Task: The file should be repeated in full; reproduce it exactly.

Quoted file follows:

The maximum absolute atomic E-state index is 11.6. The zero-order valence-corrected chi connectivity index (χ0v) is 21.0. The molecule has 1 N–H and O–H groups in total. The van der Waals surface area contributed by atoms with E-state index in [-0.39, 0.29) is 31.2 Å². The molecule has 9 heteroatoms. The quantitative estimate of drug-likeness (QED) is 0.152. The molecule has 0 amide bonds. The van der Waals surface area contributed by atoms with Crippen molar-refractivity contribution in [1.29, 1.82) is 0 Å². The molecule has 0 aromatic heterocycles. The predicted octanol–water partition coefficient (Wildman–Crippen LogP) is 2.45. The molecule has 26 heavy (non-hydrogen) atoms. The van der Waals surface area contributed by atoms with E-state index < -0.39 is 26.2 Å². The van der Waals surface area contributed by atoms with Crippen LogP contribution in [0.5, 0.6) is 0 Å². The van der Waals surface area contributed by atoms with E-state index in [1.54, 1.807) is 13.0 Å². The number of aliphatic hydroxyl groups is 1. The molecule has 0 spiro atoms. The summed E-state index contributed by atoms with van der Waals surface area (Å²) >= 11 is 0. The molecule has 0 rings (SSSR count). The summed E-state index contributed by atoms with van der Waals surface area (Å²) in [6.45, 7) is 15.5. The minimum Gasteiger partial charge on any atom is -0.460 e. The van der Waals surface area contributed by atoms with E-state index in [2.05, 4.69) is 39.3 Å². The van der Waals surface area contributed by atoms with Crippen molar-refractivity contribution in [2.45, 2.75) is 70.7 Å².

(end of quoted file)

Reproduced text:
The maximum absolute atomic E-state index is 11.6. The zero-order valence-corrected chi connectivity index (χ0v) is 21.0. The molecule has 1 N–H and O–H groups in total. The van der Waals surface area contributed by atoms with E-state index in [-0.39, 0.29) is 31.2 Å². The molecule has 9 heteroatoms. The quantitative estimate of drug-likeness (QED) is 0.152. The molecule has 0 amide bonds. The van der Waals surface area contributed by atoms with Crippen molar-refractivity contribution in [1.29, 1.82) is 0 Å². The molecule has 0 aromatic heterocycles. The predicted octanol–water partition coefficient (Wildman–Crippen LogP) is 2.45. The molecule has 26 heavy (non-hydrogen) atoms. The van der Waals surface area contributed by atoms with E-state index < -0.39 is 26.2 Å². The van der Waals surface area contributed by atoms with Crippen LogP contribution in [0.5, 0.6) is 0 Å². The van der Waals surface area contributed by atoms with E-state index in [1.54, 1.807) is 13.0 Å². The number of aliphatic hydroxyl groups is 1. The molecule has 0 spiro atoms. The summed E-state index contributed by atoms with van der Waals surface area (Å²) >= 11 is 0. The molecule has 0 rings (SSSR count). The summed E-state index contributed by atoms with van der Waals surface area (Å²) in [6.45, 7) is 15.5. The minimum Gasteiger partial charge on any atom is -0.460 e. The van der Waals surface area contributed by atoms with E-state index in [2.05, 4.69) is 39.3 Å². The van der Waals surface area contributed by atoms with Crippen molar-refractivity contribution in [2.45, 2.75) is 70.7 Å².